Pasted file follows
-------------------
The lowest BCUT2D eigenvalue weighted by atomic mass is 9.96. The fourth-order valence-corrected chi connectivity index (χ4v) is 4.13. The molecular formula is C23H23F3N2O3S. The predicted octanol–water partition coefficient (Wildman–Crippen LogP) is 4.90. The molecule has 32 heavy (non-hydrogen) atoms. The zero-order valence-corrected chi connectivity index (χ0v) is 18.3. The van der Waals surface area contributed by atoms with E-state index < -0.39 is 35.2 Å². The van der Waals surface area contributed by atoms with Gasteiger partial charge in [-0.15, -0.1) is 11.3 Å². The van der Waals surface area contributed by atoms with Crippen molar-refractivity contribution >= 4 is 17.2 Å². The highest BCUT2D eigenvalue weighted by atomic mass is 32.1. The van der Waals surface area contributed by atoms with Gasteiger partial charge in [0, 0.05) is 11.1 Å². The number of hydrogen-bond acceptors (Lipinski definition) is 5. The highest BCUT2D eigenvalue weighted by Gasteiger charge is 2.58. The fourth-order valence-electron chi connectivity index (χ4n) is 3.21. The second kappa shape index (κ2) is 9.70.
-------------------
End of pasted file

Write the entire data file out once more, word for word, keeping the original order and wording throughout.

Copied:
The lowest BCUT2D eigenvalue weighted by atomic mass is 9.96. The fourth-order valence-corrected chi connectivity index (χ4v) is 4.13. The molecular formula is C23H23F3N2O3S. The predicted octanol–water partition coefficient (Wildman–Crippen LogP) is 4.90. The molecule has 32 heavy (non-hydrogen) atoms. The zero-order valence-corrected chi connectivity index (χ0v) is 18.3. The van der Waals surface area contributed by atoms with E-state index < -0.39 is 35.2 Å². The van der Waals surface area contributed by atoms with Gasteiger partial charge in [-0.15, -0.1) is 11.3 Å². The van der Waals surface area contributed by atoms with Crippen molar-refractivity contribution >= 4 is 17.2 Å². The highest BCUT2D eigenvalue weighted by atomic mass is 32.1. The van der Waals surface area contributed by atoms with Gasteiger partial charge in [0, 0.05) is 11.1 Å². The number of hydrogen-bond acceptors (Lipinski definition) is 5. The highest BCUT2D eigenvalue weighted by Gasteiger charge is 2.58. The fourth-order valence-electron chi connectivity index (χ4n) is 3.21. The second kappa shape index (κ2) is 9.70.